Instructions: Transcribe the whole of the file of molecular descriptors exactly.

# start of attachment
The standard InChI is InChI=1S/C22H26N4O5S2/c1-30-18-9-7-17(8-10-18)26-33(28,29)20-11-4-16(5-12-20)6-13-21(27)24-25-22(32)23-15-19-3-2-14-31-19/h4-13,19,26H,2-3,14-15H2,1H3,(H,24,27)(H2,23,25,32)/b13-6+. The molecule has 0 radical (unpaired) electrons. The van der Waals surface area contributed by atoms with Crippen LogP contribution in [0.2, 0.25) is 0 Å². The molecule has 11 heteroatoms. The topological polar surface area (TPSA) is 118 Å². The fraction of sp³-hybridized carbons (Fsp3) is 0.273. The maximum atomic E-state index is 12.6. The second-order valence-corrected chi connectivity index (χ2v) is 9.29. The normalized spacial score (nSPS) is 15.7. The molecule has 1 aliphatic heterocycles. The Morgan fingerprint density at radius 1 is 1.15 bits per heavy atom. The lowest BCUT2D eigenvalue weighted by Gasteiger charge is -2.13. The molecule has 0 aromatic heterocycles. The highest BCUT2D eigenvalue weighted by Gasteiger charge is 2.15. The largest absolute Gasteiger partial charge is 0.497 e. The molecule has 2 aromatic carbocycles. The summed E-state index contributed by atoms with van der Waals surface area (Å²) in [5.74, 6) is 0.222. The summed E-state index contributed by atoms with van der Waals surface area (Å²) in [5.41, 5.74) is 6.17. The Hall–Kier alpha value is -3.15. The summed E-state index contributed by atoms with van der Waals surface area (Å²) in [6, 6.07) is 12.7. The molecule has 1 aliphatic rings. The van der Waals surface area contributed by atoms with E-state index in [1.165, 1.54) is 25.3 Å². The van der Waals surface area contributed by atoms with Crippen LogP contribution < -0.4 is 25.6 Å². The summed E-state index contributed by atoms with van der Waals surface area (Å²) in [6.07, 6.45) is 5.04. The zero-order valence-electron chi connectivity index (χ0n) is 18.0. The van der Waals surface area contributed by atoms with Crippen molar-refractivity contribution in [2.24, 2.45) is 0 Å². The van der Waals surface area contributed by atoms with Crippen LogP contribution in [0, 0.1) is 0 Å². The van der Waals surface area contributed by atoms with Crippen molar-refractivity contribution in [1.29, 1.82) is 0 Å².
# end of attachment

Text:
The standard InChI is InChI=1S/C22H26N4O5S2/c1-30-18-9-7-17(8-10-18)26-33(28,29)20-11-4-16(5-12-20)6-13-21(27)24-25-22(32)23-15-19-3-2-14-31-19/h4-13,19,26H,2-3,14-15H2,1H3,(H,24,27)(H2,23,25,32)/b13-6+. The molecule has 0 radical (unpaired) electrons. The van der Waals surface area contributed by atoms with Crippen LogP contribution in [0.2, 0.25) is 0 Å². The molecule has 11 heteroatoms. The topological polar surface area (TPSA) is 118 Å². The fraction of sp³-hybridized carbons (Fsp3) is 0.273. The maximum atomic E-state index is 12.6. The second-order valence-corrected chi connectivity index (χ2v) is 9.29. The normalized spacial score (nSPS) is 15.7. The molecule has 1 aliphatic heterocycles. The Morgan fingerprint density at radius 1 is 1.15 bits per heavy atom. The lowest BCUT2D eigenvalue weighted by Gasteiger charge is -2.13. The molecule has 0 aromatic heterocycles. The highest BCUT2D eigenvalue weighted by Gasteiger charge is 2.15. The largest absolute Gasteiger partial charge is 0.497 e. The molecule has 2 aromatic carbocycles. The summed E-state index contributed by atoms with van der Waals surface area (Å²) in [5.74, 6) is 0.222. The summed E-state index contributed by atoms with van der Waals surface area (Å²) in [5.41, 5.74) is 6.17. The Hall–Kier alpha value is -3.15. The summed E-state index contributed by atoms with van der Waals surface area (Å²) in [6, 6.07) is 12.7. The molecule has 1 aliphatic rings. The van der Waals surface area contributed by atoms with E-state index in [1.165, 1.54) is 25.3 Å². The van der Waals surface area contributed by atoms with Crippen LogP contribution < -0.4 is 25.6 Å². The summed E-state index contributed by atoms with van der Waals surface area (Å²) in [6.07, 6.45) is 5.04. The zero-order valence-electron chi connectivity index (χ0n) is 18.0. The van der Waals surface area contributed by atoms with Crippen molar-refractivity contribution in [2.24, 2.45) is 0 Å². The van der Waals surface area contributed by atoms with Crippen LogP contribution in [0, 0.1) is 0 Å². The van der Waals surface area contributed by atoms with Crippen molar-refractivity contribution in [1.29, 1.82) is 0 Å².